Neuromodulation via the intracellular second messenger cAMP is ubiquitous at presynaptic nerve terminals. This modulation of synaptic transmission allows exocytosis to adapt to stimulus levels and reliably encode information. The AII amacrine cell (AII-AC) is a central hub for signal processing in the mammalian retina. The main apical dendrite of the AII-AC is connected to several lobular appendages that release glycine onto OFF cone bipolar cells and ganglion cells. However, the influence of cAMP on glycine release is not well understood. Using membrane capacitance measurements from mouse AII-ACs to directly measure exocytosis, we observe that intracellular dialysis of 1 mM cAMP enhances exocytosis without affecting the L-type Ca21 current. Responses to depolarizing pulses of various durations show that the size of the readily releasable pool of vesicles nearly doubles with cAMP, while paired-pulse depression experiments suggest that release probability does not change. Specific agonists and antagonists for exchange protein activated by cAMP 2 (EPAC2) revealed that the cAMP-induced enhancement of exocytosis requires EPAC2 activation. Furthermore, intact Ca21 stores were also necessary for the cAMP potentiation of exocytosis. Postsynaptic recordings from OFF cone bipolar cells showed that increasing cAMP with forskolin potentiated the frequency of glycinergic spontaneous IPSCs. We propose that cAMP elevations in the AII-AC lead to a robust enhancement of glycine release through an EPAC2 and Ca21 store signaling pathway. Our results thus contribute to a better understanding of how AII-AC crossover inhibitory circuits adapt to changes in ambient luminance.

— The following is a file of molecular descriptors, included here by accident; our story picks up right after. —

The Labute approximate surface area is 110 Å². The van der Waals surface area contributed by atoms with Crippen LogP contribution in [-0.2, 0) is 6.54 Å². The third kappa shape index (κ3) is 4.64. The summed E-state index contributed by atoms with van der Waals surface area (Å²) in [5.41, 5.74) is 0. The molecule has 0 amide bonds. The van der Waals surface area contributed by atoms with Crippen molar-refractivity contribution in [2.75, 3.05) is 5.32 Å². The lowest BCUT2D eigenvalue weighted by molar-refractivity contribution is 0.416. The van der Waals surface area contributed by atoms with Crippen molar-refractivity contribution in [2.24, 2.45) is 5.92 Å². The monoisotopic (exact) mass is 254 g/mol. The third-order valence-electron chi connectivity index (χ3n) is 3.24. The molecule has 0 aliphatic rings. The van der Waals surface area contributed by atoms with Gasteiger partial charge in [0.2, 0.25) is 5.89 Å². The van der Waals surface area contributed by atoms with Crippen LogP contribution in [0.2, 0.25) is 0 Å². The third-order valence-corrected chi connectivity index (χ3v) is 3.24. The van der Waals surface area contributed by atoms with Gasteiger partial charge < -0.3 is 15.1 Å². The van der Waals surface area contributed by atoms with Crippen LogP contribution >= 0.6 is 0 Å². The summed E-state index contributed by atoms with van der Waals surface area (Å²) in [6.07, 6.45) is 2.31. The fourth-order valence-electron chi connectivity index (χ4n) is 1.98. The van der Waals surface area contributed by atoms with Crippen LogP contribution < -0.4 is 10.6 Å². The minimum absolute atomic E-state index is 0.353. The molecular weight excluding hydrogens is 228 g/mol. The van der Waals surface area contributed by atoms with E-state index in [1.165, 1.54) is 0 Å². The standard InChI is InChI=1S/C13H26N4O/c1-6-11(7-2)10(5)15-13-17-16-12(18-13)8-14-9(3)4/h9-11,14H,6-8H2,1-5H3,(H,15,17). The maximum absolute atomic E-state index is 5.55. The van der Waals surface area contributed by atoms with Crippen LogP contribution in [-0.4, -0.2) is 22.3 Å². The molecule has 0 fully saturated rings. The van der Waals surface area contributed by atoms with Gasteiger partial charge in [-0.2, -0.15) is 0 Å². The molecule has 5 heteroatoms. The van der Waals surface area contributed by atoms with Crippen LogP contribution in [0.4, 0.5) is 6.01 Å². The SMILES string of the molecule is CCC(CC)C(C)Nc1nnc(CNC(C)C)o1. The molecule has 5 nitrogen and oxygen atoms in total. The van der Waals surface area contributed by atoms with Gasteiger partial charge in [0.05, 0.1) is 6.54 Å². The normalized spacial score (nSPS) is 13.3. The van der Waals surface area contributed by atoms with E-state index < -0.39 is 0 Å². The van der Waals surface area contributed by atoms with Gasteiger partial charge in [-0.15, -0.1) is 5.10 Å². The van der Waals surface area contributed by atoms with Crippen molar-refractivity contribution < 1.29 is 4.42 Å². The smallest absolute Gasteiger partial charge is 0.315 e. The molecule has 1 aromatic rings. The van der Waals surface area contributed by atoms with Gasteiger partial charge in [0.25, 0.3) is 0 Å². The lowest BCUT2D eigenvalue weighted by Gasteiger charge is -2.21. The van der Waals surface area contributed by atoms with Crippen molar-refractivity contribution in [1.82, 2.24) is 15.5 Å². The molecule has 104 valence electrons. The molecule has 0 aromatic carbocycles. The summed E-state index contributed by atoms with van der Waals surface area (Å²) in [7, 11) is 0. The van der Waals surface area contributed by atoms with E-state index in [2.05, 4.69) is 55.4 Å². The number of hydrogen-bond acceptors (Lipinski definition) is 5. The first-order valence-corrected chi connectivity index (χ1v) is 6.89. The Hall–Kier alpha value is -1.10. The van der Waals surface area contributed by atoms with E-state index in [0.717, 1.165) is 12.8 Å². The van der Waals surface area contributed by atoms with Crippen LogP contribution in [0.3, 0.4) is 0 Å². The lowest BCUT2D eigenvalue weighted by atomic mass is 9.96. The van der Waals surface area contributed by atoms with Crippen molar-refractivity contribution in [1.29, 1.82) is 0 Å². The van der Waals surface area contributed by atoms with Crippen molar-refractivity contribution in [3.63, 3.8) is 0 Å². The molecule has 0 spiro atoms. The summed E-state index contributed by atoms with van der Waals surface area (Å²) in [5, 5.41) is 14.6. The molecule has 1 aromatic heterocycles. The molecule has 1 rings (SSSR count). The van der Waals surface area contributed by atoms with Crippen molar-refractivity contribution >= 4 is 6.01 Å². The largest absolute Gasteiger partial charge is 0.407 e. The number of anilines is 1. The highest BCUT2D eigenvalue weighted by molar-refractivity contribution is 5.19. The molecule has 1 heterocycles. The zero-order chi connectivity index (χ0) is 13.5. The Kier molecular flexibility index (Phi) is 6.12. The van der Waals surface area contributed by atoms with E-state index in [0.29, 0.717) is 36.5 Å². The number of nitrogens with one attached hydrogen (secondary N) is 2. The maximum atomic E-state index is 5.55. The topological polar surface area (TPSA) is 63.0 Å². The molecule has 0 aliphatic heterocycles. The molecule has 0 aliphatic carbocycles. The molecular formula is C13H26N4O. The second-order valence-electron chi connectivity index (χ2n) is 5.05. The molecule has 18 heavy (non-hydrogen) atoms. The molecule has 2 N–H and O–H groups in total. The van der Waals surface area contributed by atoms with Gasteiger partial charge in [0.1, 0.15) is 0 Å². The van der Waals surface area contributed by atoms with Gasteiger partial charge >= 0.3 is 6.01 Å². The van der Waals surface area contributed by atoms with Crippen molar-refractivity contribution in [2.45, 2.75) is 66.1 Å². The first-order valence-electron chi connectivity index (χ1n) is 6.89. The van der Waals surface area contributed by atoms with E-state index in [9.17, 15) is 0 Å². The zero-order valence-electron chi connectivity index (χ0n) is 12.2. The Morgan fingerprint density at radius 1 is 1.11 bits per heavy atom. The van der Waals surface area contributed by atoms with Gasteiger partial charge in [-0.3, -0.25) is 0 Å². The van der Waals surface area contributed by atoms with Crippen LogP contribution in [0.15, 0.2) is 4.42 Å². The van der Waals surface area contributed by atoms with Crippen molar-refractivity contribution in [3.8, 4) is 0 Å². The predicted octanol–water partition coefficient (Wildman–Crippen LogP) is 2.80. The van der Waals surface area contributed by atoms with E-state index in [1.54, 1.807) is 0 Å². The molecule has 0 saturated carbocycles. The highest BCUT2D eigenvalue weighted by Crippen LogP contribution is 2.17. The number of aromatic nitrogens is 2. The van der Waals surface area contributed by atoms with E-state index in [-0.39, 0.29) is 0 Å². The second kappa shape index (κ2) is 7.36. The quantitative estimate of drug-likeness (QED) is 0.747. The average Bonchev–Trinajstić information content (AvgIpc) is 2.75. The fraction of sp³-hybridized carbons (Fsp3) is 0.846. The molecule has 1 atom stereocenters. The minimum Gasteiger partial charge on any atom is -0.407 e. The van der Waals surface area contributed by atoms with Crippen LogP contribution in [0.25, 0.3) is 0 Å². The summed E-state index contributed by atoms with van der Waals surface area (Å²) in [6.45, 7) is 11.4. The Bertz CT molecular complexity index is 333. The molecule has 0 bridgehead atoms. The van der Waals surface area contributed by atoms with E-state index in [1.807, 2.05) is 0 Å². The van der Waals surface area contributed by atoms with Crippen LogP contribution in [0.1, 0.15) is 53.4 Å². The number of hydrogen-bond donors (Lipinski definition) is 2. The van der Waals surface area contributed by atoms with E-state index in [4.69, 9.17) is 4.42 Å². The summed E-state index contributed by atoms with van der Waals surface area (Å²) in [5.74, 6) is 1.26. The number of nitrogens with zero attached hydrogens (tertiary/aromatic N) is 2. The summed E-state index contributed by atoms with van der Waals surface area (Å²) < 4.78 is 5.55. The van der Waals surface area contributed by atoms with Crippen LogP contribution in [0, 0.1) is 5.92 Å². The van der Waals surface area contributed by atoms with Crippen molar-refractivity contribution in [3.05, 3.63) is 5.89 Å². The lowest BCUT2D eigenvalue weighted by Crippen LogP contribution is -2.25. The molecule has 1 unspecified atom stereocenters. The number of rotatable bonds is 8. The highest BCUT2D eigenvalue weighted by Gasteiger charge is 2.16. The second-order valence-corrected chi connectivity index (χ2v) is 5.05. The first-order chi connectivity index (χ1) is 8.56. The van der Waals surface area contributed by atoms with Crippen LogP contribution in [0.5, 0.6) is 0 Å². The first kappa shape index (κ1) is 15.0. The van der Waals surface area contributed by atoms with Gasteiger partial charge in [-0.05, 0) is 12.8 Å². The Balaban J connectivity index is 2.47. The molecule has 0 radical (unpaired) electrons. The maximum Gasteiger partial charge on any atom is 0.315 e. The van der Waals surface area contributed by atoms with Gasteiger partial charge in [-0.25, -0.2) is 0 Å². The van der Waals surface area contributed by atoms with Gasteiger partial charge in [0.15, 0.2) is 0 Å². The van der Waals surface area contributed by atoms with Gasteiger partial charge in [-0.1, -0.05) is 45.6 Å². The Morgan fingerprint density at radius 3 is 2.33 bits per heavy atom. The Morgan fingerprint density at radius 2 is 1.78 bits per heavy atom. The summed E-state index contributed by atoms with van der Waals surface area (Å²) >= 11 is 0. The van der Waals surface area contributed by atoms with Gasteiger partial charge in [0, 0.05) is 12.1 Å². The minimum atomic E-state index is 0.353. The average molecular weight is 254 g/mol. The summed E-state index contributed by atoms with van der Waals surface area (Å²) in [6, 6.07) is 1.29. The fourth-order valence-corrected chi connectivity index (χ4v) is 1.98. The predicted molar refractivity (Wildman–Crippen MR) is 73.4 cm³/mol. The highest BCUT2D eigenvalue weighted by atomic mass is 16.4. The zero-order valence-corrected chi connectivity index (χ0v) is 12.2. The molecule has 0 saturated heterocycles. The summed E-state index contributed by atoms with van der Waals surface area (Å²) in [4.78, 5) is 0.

|Original language||English (US)|
|Number of pages||18|
|Journal||Journal of Neuroscience|
|State||Published - Nov 17 2021|
- AII amacrine cell
- Calcium store
ASJC Scopus subject areas